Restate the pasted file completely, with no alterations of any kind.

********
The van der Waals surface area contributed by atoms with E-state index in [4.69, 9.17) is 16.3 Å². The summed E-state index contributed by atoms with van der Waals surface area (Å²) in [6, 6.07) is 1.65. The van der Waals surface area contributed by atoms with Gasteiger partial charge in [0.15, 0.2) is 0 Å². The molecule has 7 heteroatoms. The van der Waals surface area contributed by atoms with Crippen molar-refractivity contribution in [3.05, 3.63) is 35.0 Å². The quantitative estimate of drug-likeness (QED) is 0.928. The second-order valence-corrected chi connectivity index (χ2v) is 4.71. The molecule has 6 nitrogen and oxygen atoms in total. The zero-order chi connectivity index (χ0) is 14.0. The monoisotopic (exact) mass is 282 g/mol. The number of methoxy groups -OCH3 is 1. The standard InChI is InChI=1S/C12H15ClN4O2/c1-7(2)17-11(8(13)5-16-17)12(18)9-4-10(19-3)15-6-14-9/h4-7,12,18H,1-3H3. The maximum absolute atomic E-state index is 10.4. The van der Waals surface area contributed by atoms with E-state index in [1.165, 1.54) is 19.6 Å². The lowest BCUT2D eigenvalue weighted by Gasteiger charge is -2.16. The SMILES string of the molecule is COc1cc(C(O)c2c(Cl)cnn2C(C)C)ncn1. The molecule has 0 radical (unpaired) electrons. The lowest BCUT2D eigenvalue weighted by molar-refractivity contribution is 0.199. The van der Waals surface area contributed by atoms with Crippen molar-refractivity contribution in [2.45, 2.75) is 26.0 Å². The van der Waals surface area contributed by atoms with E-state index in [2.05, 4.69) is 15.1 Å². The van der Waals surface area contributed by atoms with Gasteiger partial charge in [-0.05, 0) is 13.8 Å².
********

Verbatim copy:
The van der Waals surface area contributed by atoms with E-state index in [4.69, 9.17) is 16.3 Å². The summed E-state index contributed by atoms with van der Waals surface area (Å²) in [6, 6.07) is 1.65. The van der Waals surface area contributed by atoms with Gasteiger partial charge in [0.15, 0.2) is 0 Å². The molecule has 7 heteroatoms. The van der Waals surface area contributed by atoms with Crippen molar-refractivity contribution in [3.05, 3.63) is 35.0 Å². The quantitative estimate of drug-likeness (QED) is 0.928. The second-order valence-corrected chi connectivity index (χ2v) is 4.71. The molecule has 6 nitrogen and oxygen atoms in total. The zero-order chi connectivity index (χ0) is 14.0. The monoisotopic (exact) mass is 282 g/mol. The number of methoxy groups -OCH3 is 1. The standard InChI is InChI=1S/C12H15ClN4O2/c1-7(2)17-11(8(13)5-16-17)12(18)9-4-10(19-3)15-6-14-9/h4-7,12,18H,1-3H3. The maximum absolute atomic E-state index is 10.4. The van der Waals surface area contributed by atoms with E-state index in [1.165, 1.54) is 19.6 Å². The lowest BCUT2D eigenvalue weighted by Gasteiger charge is -2.16. The SMILES string of the molecule is COc1cc(C(O)c2c(Cl)cnn2C(C)C)ncn1. The molecule has 0 radical (unpaired) electrons. The lowest BCUT2D eigenvalue weighted by molar-refractivity contribution is 0.199. The van der Waals surface area contributed by atoms with Crippen molar-refractivity contribution in [2.45, 2.75) is 26.0 Å². The van der Waals surface area contributed by atoms with E-state index in [2.05, 4.69) is 15.1 Å². The van der Waals surface area contributed by atoms with Gasteiger partial charge in [-0.05, 0) is 13.8 Å².